Good evening,
What you have to understand is that we have two very different systems in Europe and in the USA. To make it very simple, healthcare is not possible in the United States of America because of the large number of inhabitants, while, on the contrary, in Europe, the low number of inhabitants makes it possible. Moreover, the government in Europe uses liberalism, while in the USA pluralism is used. Which results in an obvious answer to that question when you are in that system: Do you think someone who works in the USA wants to pay for his fat neighbour? There is a lot of things behind that, which controls everything in America. Nevertheless, it is not a History forum. About your question, health cards in Europe also work for the mental health, you do not have to pay for your treatments at all most of the time and a part of your appointment for the doctor is also free. It is however different in some countries from the European Union.

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Re: Healthcare and treatment in the EU vs. America

by smithywise » Tue Nov 05, 2013 1:35 am

My experience of health care in other countries is limited, but I do have friends in Europe who have told me a fair amount, and I've been over there a few times.

I do not recommend that you go to another country in order to avoid medical treatment of schizophrenia, though I think frustration and other difficulties can make it seem like a rosy alternative. Part of the reason I say that is that I feel that medical treatment of schizophrenia can work out very well - though success depends on the patient, doctor, how good the communication is between doctor and patient, etc.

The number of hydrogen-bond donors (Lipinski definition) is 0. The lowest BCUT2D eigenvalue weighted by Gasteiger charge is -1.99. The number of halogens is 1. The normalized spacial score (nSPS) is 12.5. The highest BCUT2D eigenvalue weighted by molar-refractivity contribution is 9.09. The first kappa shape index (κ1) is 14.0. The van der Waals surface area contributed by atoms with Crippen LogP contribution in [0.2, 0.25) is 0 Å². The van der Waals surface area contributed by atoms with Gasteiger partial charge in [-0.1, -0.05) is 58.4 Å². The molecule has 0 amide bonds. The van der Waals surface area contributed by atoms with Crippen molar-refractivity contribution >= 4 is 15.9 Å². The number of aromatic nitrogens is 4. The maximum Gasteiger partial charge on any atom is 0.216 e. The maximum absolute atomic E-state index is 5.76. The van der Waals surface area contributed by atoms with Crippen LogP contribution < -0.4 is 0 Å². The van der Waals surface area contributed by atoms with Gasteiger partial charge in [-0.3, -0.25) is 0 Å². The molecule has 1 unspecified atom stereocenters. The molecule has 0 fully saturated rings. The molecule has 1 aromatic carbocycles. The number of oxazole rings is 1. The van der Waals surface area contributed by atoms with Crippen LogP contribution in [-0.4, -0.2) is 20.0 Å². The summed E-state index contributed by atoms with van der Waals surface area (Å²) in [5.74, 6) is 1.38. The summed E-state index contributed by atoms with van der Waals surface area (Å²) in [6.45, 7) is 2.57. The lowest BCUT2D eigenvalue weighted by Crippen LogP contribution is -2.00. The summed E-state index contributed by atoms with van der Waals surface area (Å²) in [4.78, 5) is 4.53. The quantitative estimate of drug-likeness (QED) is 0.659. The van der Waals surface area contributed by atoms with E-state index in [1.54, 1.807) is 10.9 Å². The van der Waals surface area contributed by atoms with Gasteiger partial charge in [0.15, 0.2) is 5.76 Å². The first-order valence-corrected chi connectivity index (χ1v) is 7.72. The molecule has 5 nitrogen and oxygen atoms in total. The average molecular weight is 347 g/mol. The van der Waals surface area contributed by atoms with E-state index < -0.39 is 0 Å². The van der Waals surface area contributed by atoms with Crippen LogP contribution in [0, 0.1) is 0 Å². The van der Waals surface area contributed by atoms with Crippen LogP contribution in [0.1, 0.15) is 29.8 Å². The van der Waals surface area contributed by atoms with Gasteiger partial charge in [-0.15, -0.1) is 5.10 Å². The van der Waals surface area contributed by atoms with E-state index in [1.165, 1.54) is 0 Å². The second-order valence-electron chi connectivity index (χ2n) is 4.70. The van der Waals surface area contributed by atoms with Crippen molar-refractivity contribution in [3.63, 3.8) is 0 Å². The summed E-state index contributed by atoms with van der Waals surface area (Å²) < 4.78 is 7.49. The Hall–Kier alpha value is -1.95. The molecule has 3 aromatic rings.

There are, in fact, 'alternative treatments' in the US and in most other countries. The question is, do they work. In forty years of experience with this stuff, I have to say, regretfully, no. It would be nice if it did, but I haven't seen that happen. 

In fact, when I was young I was totally anti-medication and I was very, very enthusiastic about alternative treatments. 

It was experience - bitter, bitter experience - that changed my outlook. Sad to say, I went to too many funerals because of alternative care. That hit me real hard. And where were the alternative medicine advocates when the person I most loved in my whole life, jumped off the bridge abutment? Where were they when it came to holding my friend's mom while she cried? She wound up in the hospital herself, trying to come to terms with it.

That's not to say I am in love with the usual less than bare essentials provided to people with schizophrenia. There is a hell of a lot of room for improvement. It's mostly about money. Good quality care isn't cheap.

But nor do I feel mental health care found in other countries is the answer. It might surprise you, actually. Many of the European countries can get awful paternal about involuntary hospitalization. In fact I think some of the EU countries are far more eager involuntary hospitalizers, than in America.

The other problem is getting into those countries. It's actually not that easy to get permission to live in most EU countries.

          ---------------------------

I'm scared -- taking Risperdal

by Neuroexplorer » Sun Nov 25, 2012 12:56 am

I'm taking Risperdal 0.5mg, thanks to it I have apathy and complete lack of sex drive, at first I was desperate because I got bored all the time due the lost of my interests, now I don't feel despair anymore but I'm worried. Is this permanent? will my feelings go back when I get off of Risperdal?

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Re: I'm scared

by Cheze2 » Sun Nov 25, 2012 4:33 am